Whether you serve it ice cold with a salad in the summer or warm with a toasted cheese sandwich on a winter afternoon, tomato soup is a comforting, healthy meal. Prepping the tomatoes for soup can be a bit of a hassle the first time you do it, but once you've mastered the basic technique, it's a fairly straightforward process. Fresh tomato soup is best in summer, when ripe tomatoes are plentiful. But you can substitute an equal weight of hot-house-grown plum tomatoes -- usually available year-round -- if you crave fresh tomato soup during cold weather.

Things You'll Need
  • 1 1/2 lbs. tomatoes
  • 1 tsp. butter
  • 1 tsp. olive oil
  • 1/4 cup sweet onion, chopped
  • 1 1/2 cups vegetable broth
  • 1 tsp. tomato paste or 1/4 cup tomato juice, optional

Step 1
Peel 1 1/2 lbs. tomatoes. The simplest way is to cut a shallow X in the bottom of each tomato and remove the core at the top, then use tongs to dip each tomato into boiling water for about 10 seconds. Immediately dunk the tomato in ice-cold water. When it's cooled, the skin should slip right off.

Step 2
Seed the tomatoes by cutting them in half and squeezing the seeds and juice into a bowl. Discard the seeds. If you like, you can save the juice to flavor salad dressings and stews.

Step 3
Use a sharp, serrated knife to dice the tomatoes.

Step 4
Melt 1 tsp. oil and 1 tsp. butter together in a stockpot over medium heat until the butter is completely melted. Add 1/4 cup chopped onions, and cook until they are tender and translucent, five to 10 minutes. Stir the onions frequently while they are cooking.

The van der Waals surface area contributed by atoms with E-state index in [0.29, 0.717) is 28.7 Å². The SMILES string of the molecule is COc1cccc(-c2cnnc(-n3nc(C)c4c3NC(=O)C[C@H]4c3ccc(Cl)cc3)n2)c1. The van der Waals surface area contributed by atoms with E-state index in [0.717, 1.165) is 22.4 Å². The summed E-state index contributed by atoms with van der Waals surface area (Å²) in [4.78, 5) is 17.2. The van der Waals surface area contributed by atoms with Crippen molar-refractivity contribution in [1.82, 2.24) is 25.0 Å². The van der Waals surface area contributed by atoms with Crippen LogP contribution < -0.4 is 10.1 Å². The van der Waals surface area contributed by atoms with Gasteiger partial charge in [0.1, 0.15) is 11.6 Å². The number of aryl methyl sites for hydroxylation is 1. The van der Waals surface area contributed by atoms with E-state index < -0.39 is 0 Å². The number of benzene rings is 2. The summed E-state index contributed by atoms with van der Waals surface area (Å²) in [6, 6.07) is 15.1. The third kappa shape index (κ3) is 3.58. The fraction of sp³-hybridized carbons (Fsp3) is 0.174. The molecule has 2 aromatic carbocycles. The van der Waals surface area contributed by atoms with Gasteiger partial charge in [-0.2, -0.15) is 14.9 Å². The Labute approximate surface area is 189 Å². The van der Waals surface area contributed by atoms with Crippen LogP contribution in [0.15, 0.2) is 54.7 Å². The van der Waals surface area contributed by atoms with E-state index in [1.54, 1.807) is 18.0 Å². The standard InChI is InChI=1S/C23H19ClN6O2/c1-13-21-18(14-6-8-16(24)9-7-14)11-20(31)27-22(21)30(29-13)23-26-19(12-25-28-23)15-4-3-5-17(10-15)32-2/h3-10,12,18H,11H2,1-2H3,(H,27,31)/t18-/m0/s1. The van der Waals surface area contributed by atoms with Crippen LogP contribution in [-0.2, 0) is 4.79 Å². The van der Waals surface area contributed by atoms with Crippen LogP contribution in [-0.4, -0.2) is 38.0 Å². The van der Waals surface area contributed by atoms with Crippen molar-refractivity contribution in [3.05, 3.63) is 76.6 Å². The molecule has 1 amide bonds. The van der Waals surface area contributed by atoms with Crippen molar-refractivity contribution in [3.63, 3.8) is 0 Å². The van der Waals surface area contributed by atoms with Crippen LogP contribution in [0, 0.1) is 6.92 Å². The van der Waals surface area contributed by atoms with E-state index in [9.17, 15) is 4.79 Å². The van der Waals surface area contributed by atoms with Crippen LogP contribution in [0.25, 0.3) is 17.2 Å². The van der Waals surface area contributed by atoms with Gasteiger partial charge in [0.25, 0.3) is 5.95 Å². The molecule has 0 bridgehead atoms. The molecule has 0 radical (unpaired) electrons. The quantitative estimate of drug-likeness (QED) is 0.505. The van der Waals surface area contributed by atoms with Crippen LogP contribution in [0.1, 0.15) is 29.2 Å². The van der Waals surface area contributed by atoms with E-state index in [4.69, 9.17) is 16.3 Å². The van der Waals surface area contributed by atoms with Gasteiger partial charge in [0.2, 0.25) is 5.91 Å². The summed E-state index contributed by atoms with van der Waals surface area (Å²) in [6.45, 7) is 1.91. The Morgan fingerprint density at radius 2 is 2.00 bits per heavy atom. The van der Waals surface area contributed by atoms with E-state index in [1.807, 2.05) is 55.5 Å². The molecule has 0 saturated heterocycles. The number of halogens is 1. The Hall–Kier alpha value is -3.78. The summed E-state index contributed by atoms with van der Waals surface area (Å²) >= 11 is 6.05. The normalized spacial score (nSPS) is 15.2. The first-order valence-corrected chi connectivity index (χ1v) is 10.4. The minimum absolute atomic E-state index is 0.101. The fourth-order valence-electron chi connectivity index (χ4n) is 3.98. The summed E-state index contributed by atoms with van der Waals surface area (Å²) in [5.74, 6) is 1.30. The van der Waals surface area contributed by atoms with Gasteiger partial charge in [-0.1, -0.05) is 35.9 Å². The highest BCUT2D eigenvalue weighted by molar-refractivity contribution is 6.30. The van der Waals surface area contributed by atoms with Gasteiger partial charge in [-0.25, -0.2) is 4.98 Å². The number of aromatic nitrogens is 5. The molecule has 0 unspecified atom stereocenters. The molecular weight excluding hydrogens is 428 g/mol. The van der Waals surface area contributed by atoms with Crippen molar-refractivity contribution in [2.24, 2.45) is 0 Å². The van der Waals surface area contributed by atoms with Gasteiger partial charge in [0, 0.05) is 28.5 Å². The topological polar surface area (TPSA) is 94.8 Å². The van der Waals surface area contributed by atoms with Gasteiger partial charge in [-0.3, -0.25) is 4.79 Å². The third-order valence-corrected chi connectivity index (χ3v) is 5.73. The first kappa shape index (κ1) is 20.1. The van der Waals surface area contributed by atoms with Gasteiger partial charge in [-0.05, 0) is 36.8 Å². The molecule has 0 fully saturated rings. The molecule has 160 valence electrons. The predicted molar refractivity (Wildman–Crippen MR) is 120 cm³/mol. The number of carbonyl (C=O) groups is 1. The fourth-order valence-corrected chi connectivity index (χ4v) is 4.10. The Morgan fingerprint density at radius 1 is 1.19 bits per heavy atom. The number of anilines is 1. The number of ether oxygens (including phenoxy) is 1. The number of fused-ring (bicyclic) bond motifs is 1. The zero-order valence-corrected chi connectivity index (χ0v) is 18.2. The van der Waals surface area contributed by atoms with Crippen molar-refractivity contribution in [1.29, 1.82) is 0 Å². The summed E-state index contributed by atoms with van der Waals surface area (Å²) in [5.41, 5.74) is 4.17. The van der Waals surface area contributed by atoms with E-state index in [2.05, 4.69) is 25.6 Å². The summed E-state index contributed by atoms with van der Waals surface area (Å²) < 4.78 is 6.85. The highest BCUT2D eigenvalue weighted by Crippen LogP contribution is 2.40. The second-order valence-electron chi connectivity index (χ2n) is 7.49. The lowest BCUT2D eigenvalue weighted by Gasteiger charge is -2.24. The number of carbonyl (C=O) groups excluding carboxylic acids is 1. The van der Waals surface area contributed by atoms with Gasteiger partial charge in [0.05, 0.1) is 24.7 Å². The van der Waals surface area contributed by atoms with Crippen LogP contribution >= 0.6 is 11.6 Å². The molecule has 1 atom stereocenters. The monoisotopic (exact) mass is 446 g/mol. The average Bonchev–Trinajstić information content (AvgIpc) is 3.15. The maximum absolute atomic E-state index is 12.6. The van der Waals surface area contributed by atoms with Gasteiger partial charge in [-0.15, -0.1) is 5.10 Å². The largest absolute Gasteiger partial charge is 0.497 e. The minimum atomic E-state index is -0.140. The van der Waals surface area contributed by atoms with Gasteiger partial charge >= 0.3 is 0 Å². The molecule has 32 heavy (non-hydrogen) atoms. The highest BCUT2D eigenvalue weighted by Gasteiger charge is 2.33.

Step 5
Add the diced tomatoes and 1 cup vegetable broth. Add 1 tsp. tomato paste or 1/4 cup tomato juice, if desired. Although you don't need to add tomato paste or juice, those ingredients will make your soup a richer shade of red. Bring the mixture to a boil, and then reduce the heat so it can simmer and thicken for 20 to 25 minutes.

Step 6
Puree the tomato mixture in a blender, and then gradually reheat it with the remaining vegetable broth to finish. If you prefer a chunkier soup, you can simply add the vegetable broth when the tomato mixture has finished cooking. For warm soup, serve immediately. Chill for 1 to 2 hours if you want to serve it cold.

Tips and Warnings
To boost your soup's flavor and nutrition, add chopped red, orange or yellow peppers with the tomatoes or stir in spinach or kale when you add the last of the vegetable broth. If you like, substitute chicken broth, tomato juice or vegetable juice for the vegetable broth in the recipe. Top your tomato soup with grated cheddar or parmesan cheese, homemade croutons or basil pesto.